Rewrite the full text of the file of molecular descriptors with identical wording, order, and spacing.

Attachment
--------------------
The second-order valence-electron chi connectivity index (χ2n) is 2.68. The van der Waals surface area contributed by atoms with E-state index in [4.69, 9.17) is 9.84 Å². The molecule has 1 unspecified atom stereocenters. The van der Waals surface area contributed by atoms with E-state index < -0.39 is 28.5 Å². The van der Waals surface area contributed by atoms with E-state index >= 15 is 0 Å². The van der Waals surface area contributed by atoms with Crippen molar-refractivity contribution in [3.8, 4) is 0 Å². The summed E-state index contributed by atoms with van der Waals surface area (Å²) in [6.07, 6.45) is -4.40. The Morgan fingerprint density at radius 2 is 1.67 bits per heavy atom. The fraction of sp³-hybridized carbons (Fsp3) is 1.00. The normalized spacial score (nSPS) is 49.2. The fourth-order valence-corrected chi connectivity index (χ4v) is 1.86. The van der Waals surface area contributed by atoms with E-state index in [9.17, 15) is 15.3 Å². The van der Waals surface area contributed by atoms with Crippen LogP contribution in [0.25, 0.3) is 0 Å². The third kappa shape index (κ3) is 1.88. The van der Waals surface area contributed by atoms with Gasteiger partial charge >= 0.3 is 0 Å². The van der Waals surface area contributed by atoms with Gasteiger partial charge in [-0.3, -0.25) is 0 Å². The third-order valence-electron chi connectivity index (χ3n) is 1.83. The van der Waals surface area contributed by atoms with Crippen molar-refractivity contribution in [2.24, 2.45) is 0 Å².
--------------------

The second-order valence-electron chi connectivity index (χ2n) is 2.68. The van der Waals surface area contributed by atoms with E-state index in [4.69, 9.17) is 9.84 Å². The molecule has 1 unspecified atom stereocenters. The van der Waals surface area contributed by atoms with E-state index < -0.39 is 28.5 Å². The van der Waals surface area contributed by atoms with E-state index >= 15 is 0 Å². The van der Waals surface area contributed by atoms with Crippen molar-refractivity contribution in [3.8, 4) is 0 Å². The summed E-state index contributed by atoms with van der Waals surface area (Å²) in [6.07, 6.45) is -4.40. The Morgan fingerprint density at radius 2 is 1.67 bits per heavy atom. The fraction of sp³-hybridized carbons (Fsp3) is 1.00. The normalized spacial score (nSPS) is 49.2. The fourth-order valence-corrected chi connectivity index (χ4v) is 1.86. The van der Waals surface area contributed by atoms with E-state index in [9.17, 15) is 15.3 Å². The van der Waals surface area contributed by atoms with Crippen LogP contribution in [0.25, 0.3) is 0 Å². The third kappa shape index (κ3) is 1.88. The van der Waals surface area contributed by atoms with Gasteiger partial charge >= 0.3 is 0 Å². The van der Waals surface area contributed by atoms with Gasteiger partial charge in [-0.3, -0.25) is 0 Å². The third-order valence-electron chi connectivity index (χ3n) is 1.83. The van der Waals surface area contributed by atoms with Crippen molar-refractivity contribution in [2.24, 2.45) is 0 Å².